When you are asked about Thailand, most people think of stunning beaches, beautiful temples, ancient ruins and lively bars. Its tourist attractions are so popular that millions of tourists flock to Thailand every year. So many tourists that you see foreigners travelling around almost everywhere in the country.
Well, maybe except Isaan.
Isaan is mostly skipped by tourists because they thought that the place is just a “stretch of boring, green rice fields” or as the locals say, “a place of mountains and rice fields”. In fact, you might not find any foreigner wandering around there. It is like you are back in time when Thailand is still untouched by modernity and not yet discovered by the tourists.
So if you are tired of the fast paced life and the congested traffic of the cities, you might want to pay a visit this wonderful area. A breath of a fresh air and a laid back, relaxed provincial scenery are all you need to wind down your pace of life in the city.
I would like to share a list of must see places in Isaan.
Khao Yai National Park
The name Khao Yai literally means Big Mountain and it lives up to its name. It is Thailand’s oldest and one of the largest national parks. It is also one of the most visited places by both local and foreign tourists alike. You might say that this place doesn’t belong to the “off the beaten path” list because of its popularity.
It is quite true. There was heavy traffic at the entrance when we got there. In Chao Por Khao Yai, the hillside temple for the spirit of the mountain, both tourists and the devout alike were crowding inside and around the temple to take pictures or pray. But drive for 30 minutes more and you will see the vast grasslands and the protected wildlife sauntering around. Another 20 minutes and you will arrive at the viewpoint where you can enjoy the breathtaking views of the mountains and the jungle. But be careful, some naughty little monkeys are always on alert to snatch your food (or belongings) whilst you’re not looking. A few more minutes of driving and you will arrive at the camping ground. From there, you can trek through the forest for about an hour and you will be rewarded with the beautiful waterfalls. You might even be lucky when you catch a sight of a free roaming Asian elephant. We were only able to see their marked paths, the trees they uprooted, and their footprints on the side of the mountain. To see how devastatingly strong these elephants are and are still very adept in climbing the side of the mountains made me respect these gentle and majestic animals more.
What’s great on this trip is that you’ll have the chance to commune with nature and appreciate its unspoilt beauty. Signal reception is weak up there in the mountains so that’s also a plus because you are not distracted anymore by incessant notifications and alerts. You can focus more on observing and enjoying the nature around you.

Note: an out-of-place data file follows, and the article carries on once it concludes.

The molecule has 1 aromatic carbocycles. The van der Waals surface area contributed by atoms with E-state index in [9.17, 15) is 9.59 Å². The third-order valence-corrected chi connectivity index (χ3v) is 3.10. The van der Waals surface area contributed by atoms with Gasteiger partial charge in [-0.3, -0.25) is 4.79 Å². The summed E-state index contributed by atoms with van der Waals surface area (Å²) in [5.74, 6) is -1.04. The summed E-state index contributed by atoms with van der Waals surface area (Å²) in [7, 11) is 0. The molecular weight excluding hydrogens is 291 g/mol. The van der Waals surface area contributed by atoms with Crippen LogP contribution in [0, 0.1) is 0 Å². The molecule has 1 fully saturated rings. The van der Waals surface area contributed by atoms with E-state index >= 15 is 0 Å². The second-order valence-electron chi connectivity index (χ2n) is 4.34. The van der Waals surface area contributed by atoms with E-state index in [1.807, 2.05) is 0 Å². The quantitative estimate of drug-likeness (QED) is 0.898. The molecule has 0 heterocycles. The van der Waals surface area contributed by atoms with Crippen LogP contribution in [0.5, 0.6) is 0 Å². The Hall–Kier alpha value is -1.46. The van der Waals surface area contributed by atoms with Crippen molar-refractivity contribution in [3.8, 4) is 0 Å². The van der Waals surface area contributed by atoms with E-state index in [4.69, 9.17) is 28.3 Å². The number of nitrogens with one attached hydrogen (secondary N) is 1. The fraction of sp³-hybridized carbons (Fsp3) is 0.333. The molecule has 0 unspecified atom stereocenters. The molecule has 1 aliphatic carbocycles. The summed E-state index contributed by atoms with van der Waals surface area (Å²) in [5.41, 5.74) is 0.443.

The Secret Garden is another great place in Khao Yai province that is worth checking. Most of its visitors are locals but the place is really amazing. You can find coffee shops and a restaurant inside. The place was designed like a private domicile of an artist, with a numbered route to several small houses and gardens, each with unique themes. But at the end of the route, you can find a room full of breathtaking and very intricate wooden sculptures. The whole place’s theme might not be entirely Thai, but they showcase the exceptional talent of Thai people in wood carving through a display of elaborate carvings and minutely detailed wooden sculptures.
Phimai Historical Park
One of the under visited landmarks in Thailand is the Phimai Historical Park. This ancient temple that looks similarly like the Angkor Wat was built around 11th – 12th century by the former Khmer Empire. Its intricate wall designs are still intact and the royal ground is very well preserved. So if you love ancient temples but hate the crowd, this one is worth a visit. You can even take some great pictures without any people in the background.
After visiting the sacred ground, you might want to check out a spookier attraction of Phimai. Located just at the edge of the town is the largest and oldest Sai Ngam (Banyan) tree in Thailand. Adding to its eerie atmosphere, the local believes that the tree as an abode of female spirits. Spanning an area of approximately 1,350 square metres and about 350 years old, its great roots are encroaching the side of the river. There is also a food court beside it where you can relax and enjoy Isaan style foods.